Archive for bil keane

thrift store finds: a eulogy for bil keane

Posted in eulogy, thrift store finds with tags , , , , on November 12, 2011 by Christopher Pearce

No new Thrift Store Finds this week… but I did want to take a moment to note the passing of Bil Keane.

I didn’t much like The Family Circus when I was growing up. I found it bland and boring, even when I was a little kid. I was lucky to grow up in the last great gasp of creativity and life in newspaper comics. Billy, Jeffy, and Dolly could not compete with Calvin, Hobbes, and Gary Larson’s cows. I read The Family Circus, I processed it… but I can never say I enjoyed it.

When I started writing these weekly Thrift Store Finds, the very first book I looked at was a collection of Bil Keane’s lesser-known comic stirp, Channel Chuckles. I remarked at the time, having some small perspective on drawing my own comic strips, how impressed I was with Keane as a draftsman and designer. I think there’s a real talent to pulling off a one panel gag strip… and even in a silly comic like Channel Chuckles, it was clear that Keane knew what he was doing.

Later, I looked a couple of Family Circus paperbacks and I was again impressed with Keane’s work, crafting that small world into something millions of readers enjoyed everyday. There were, at least in the two paperbacks I looked at, far more details in Keane’s penwork than I remembered as a kid. Keane’s syndicate recently re-ran a parcel of “The Family Circus goes on vacation to Boston” comics I looked at in I’ll Shovel the Cards and I remain impressed with those strips. The cobble streets of Beacon Hill, the various touristy details of Boston all looked lovely, even when shrunk down to the size most newspapers run their comics.

I was so intrigued by The Family Circus after this point that I picked up a couple of IDW’s Family Circus hardcover reprints, collecting the first four years of the comic. I was unexpectedly impressed by those comics, which paint a much grimmer picture of parenting than the modern Family Circus ever had. It’s clear that Keane always intended for heartwarming punny chuckles to be a part of his comic, but in the early years, he tempered those maudlin gags with some genuine commentary on parenting. The Daddy of the early strips was often seen taking a nip from a flask or ogling beautiful women, edgier fare than I had ever seen in newspapers when I was growing up.

There are aspects of the strip that are cloying. The overt religious aspects of Keane’s life did encroach into the strip at times. Entire weeks could go by in The Family Circus without the comic approaching anything resembling an actual gag. I can’t deny any of that. Don’t think I’m arguing for The Family Circus to be included in the great works of mankind or anything. I was just surprised and pleased to find more to appreciate about his work when I started writing these weekly posts.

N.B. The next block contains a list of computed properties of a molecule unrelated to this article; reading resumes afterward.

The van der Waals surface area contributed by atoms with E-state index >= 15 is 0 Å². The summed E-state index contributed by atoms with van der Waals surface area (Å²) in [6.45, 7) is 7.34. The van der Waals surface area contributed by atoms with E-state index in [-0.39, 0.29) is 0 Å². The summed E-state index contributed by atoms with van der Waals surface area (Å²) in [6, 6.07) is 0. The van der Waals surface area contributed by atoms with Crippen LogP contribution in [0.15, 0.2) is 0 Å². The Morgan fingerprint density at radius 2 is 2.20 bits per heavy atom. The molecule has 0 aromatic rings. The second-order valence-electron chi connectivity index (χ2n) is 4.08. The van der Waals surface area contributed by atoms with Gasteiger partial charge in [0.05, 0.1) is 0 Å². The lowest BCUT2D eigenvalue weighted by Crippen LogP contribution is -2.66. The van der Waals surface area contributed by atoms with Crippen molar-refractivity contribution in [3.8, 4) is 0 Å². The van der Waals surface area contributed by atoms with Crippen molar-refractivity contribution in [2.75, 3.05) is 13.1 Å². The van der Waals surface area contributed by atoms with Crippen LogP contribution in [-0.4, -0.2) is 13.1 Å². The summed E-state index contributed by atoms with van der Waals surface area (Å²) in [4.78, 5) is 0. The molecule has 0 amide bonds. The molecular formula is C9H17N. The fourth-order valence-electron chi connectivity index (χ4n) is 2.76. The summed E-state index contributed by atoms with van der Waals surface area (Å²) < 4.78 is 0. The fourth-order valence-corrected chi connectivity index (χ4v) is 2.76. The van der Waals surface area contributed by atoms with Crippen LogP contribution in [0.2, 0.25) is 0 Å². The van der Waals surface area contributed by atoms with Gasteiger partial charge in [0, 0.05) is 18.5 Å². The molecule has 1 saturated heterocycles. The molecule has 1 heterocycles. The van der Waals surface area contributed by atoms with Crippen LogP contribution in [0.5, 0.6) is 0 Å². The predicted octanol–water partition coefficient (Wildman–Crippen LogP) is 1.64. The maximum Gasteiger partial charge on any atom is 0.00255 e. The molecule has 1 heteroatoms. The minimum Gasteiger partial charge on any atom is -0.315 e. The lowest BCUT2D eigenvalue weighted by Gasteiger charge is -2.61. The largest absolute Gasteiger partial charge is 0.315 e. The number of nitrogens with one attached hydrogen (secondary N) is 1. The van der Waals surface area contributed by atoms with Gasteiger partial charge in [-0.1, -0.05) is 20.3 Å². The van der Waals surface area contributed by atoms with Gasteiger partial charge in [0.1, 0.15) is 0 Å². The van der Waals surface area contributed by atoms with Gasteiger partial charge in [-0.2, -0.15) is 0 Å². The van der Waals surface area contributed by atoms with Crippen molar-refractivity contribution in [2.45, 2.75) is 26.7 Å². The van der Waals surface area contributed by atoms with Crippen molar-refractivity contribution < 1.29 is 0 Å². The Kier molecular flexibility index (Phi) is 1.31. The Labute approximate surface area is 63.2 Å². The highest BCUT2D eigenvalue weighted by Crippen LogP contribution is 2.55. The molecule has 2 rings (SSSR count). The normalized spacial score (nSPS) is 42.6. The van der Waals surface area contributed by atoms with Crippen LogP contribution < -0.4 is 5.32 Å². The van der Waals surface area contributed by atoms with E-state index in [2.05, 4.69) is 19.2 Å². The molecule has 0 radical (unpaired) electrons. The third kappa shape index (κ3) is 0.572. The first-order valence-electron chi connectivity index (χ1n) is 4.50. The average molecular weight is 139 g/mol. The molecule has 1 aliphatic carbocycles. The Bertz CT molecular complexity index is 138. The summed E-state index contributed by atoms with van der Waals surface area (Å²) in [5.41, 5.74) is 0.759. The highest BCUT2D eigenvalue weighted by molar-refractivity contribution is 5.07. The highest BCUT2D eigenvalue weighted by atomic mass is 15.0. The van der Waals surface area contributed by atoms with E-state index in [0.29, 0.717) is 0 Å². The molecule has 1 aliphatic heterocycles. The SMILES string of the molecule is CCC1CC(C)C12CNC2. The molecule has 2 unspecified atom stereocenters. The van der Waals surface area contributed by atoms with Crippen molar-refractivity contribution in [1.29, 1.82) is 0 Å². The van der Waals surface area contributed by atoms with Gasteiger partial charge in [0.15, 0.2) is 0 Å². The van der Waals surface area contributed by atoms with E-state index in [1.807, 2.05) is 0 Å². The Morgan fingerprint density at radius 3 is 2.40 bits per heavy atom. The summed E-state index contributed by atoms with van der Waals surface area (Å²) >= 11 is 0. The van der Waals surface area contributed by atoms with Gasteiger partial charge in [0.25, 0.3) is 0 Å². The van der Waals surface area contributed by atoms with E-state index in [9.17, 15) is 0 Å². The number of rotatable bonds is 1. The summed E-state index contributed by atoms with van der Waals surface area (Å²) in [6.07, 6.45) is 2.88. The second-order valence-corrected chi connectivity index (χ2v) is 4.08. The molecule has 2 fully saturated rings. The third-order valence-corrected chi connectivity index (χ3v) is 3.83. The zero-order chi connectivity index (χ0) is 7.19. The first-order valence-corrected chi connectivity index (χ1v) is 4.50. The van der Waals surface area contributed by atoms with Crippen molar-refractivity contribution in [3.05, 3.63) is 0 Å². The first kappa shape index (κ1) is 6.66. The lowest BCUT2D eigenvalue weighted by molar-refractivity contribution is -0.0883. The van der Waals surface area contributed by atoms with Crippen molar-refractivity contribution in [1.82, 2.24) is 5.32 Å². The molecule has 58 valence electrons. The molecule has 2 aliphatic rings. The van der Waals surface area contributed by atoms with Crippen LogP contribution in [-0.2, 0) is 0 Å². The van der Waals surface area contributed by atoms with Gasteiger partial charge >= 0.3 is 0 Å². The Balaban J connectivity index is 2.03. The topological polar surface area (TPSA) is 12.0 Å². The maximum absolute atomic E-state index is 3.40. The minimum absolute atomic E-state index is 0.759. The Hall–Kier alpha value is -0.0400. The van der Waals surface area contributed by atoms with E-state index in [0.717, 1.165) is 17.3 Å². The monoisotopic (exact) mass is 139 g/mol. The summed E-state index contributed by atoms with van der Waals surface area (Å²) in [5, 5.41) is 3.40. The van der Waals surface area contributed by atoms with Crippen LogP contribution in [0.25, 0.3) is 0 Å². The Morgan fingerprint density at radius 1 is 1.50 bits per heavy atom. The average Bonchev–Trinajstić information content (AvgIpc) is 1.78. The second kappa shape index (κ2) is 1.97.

…and I guess that’s what I wanted to say. In an odd way, I feel like I owe Bil Keane a debt, as he was the “road in” for me in beginning these Thrift Store Find posts. Most weeks here, I try to  take something most people would think is worthless and reexamine that thing in an interesting way. Writing these TSF posst has made me a more thoughtful consumer of comics… and perhaps even a little better at drawing them.

So thanks for that Bil. Rest in peace.

I wrote about Channel Chuckles here.

I wrote about I’ll Shovel the Cards: A Family Circus Collection here.

I wrote about Peace Mommy Peace: A Family Circus collection here.

odds and ends: goodbye borders

Posted in odds and ends, Uncategorized with tags , , , , , , on April 15, 2011 by Christopher Pearce

Our local Borders closes its’ doors for the last time today. I wanted to note the store’s passing for a couple of reasons.

I don’t think I can stress how much Borders helped my classroom in the past year. During their recent promotion/partnership with DonorsChoose, I was able to get over $3,000 dollars worth of funding out of the store thanks to their “make a purchase, get a $15 dollar DonorsChoose gift certificate” promotion. I expanded my classroom’s lending library to an insane degree and was able to purchase an iPad for classroom use. This promotion was HUGE for my students and although I’ve said it here in the past, I suppose it bears repeating. Thanks for that, Borders.

Secondly… and this is a purely selfish concern: of all the big box chain bookstores that are out there, our local Borders has always been the store where I did my book shopping. I’ve had my issues with the place, I won’t lie. It always seem absolutely insane to me that Borders expanded itself so crazily into CDs and DVDs. The company didn’t even have a website for books until around two years ago. Those are strange business practices. I’ve also had run-ins with surly employees. Our local store had one clerk in particular who never failed in making me want to leap over the counter and throttle him.

By and large however, our local Borders was the most comfortable bookstore with the best selection. I will miss being able to rummage through their wares. Most of my book shopping, both for my personal collection and my classroom lending library, comes from secondhand stores and Half Price Books… but Borders, I’ll miss you.


…and yes, before you ask, despite my sadness, I did make a couple of purchases at Borders before it closed. I sort of hate myself for it.

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thrift store finds: peace, mommy, peace- a family circus collection

Posted in thrift store finds with tags , , , on January 29, 2011 by Christopher Pearce

(Thrift Store Finds is a mostly-weekly “column” of sorts where I discuss some of the cool books I’ve happened upon in my neighborhood St. Vincent DePaul store. Please don’t mistake me for an expert on any of the books I am writing about… I’m just a fan of a bargain.)